Today’s young people are so concerned with their Twitters and their video games that they don’t even properly celebrate the descent of Attis, consort of the Phrygian fertility goddess Cybele, into the underworld. Today’s defiant young women are happy to listen to their hip-hops and sext to each other’s smartphones, but precious few are out there performing the rituals celebrating the Anglo-Saxon lunar goddess Ēostre by lighting bonfires, clothing themselves in white and marking the incarnation of the goddess by revealing themselves in clefts of rock. And I for one think this is a crying shame.

It’s indicative of a society in decline when noble traditions are cast aside in favour of crude gimcracks and gaudy trifles. Everyone’s prepared to have a barbecue and scramble about looking for chocolate eggs, but are they giving three tradition-proscribed joyful leaps at the moment of sunrise or performing funerary rites for Ishtar, Astarte and/or Isis? Are they incorporating any or all of the many Indo-European traditions marking the worship of the pan-cultural dawn goddess Hausōs and the change of season marked by her heroic rescue from an enslaving dragon, most notably in the example of the Hindu goddess Uṣas in the Rigveda? Like fuck they are.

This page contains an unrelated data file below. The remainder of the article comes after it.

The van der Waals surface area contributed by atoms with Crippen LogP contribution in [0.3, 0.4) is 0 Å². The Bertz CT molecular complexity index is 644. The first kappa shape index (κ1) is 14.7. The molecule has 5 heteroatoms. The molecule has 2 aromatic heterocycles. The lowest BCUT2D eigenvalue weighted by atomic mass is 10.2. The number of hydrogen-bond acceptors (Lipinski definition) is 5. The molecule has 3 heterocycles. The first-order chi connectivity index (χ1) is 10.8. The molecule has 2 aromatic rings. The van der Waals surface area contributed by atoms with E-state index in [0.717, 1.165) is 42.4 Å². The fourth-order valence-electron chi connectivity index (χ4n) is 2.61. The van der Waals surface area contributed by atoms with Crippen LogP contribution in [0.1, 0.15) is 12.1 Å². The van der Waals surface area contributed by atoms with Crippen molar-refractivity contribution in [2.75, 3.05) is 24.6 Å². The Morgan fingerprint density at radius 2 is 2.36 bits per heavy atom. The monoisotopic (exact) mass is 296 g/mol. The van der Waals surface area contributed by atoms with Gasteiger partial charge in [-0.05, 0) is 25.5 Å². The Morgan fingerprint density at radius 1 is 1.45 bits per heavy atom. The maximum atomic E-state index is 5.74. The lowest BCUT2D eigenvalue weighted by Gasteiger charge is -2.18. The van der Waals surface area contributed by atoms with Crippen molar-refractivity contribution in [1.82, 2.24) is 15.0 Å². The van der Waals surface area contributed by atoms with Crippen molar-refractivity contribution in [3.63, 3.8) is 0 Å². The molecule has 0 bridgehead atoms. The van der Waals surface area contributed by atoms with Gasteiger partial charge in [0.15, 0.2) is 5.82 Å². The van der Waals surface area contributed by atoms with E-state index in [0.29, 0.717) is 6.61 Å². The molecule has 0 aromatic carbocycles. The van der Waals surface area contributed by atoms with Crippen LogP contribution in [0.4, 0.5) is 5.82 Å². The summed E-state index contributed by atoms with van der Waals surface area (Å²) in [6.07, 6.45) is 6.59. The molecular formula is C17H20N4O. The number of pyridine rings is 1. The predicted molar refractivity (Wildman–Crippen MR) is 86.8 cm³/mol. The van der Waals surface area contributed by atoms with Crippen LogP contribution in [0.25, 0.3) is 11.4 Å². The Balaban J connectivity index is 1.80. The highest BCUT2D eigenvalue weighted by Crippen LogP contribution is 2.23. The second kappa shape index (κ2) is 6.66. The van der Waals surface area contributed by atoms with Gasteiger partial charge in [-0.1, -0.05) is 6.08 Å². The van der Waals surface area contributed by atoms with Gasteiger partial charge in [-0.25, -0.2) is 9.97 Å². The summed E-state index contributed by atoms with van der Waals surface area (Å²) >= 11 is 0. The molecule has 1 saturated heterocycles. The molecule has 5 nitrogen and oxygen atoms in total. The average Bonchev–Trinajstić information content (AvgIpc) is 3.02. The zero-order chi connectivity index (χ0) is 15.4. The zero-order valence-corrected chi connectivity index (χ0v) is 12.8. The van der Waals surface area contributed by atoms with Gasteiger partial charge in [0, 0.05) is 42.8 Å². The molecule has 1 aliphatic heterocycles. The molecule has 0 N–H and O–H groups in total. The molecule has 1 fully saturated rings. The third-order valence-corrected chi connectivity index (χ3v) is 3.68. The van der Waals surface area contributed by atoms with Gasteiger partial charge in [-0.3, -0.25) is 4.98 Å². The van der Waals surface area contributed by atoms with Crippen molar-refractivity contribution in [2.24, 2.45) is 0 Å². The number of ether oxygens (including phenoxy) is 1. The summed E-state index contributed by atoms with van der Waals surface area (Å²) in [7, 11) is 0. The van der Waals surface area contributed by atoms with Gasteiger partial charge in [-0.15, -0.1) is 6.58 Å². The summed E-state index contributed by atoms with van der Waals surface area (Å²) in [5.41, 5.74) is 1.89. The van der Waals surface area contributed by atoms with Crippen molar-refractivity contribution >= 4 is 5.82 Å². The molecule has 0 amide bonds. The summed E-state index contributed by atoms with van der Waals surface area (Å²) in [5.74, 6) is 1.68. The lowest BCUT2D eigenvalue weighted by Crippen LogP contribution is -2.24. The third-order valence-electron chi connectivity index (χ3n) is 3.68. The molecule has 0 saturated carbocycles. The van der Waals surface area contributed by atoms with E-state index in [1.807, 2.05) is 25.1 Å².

But it’s not just the young people that are the problem here: even our so-called community leaders are shamefully neglectful of the rich traditions upon which the festival is based. When was the last time you saw a politician – supposedly a representative of the people – passionately gathering flowers of the season to mark Ostara’s mating with the Sun God to produce the Yule child that will mark the winter solstice? This sort of intolerant ignorance is unacceptable in a so-called civilised society, and I say it stops here.

It’s almost as though our increasingly secular lifestyle means that these sorts of holidays are becoming less about observing arcane rituals based around mystical stories about magical figures, and becoming mere excuses to spend precious time with the people we love most. And I for one think this is a huge insult to the collected wisdom and piety of the nameless ancient clerics and seers who originally made these stories up for principally political reasons – and that’s why I, for one, will be assiduously joy-leaping, flower-gathering, cleft-wedging and dragon-thwarting this weekend.

Oh, and I’ll also be buying a couple of cases of beer ahead of Friday. Seriously, closing bottleshops on a long weekend? That makes the least sense of all.

Tom Hiddleston on Thor: The Dark World

First published in Time Out Sydney on 11 Oct 2013. 
Maybe it’s what he wants me to think, but at first blush Tom Hiddleston seems nothing like Loki.
For one thing, he’s just too damn nice: without his lank, black wig, lurid green cloak and golden helmet he’s just an unusually good-looking fellow, in a tidy casual suit and sporting stubble and short, sandy brown hair, welcoming me into a hotel suite overlooking Sydney harbour (“And honestly, what a view – and you get to live with it?”).
loki-face-the-dark-world-2013For another, Loki would definitely not have missed out on the opportunity to deck star Chris Hemsworth at some point during the filming of Thor: The Dark World, the forthcoming entry in Marvel’s sprawling superhero franchise and sequel to 2011’s Thor.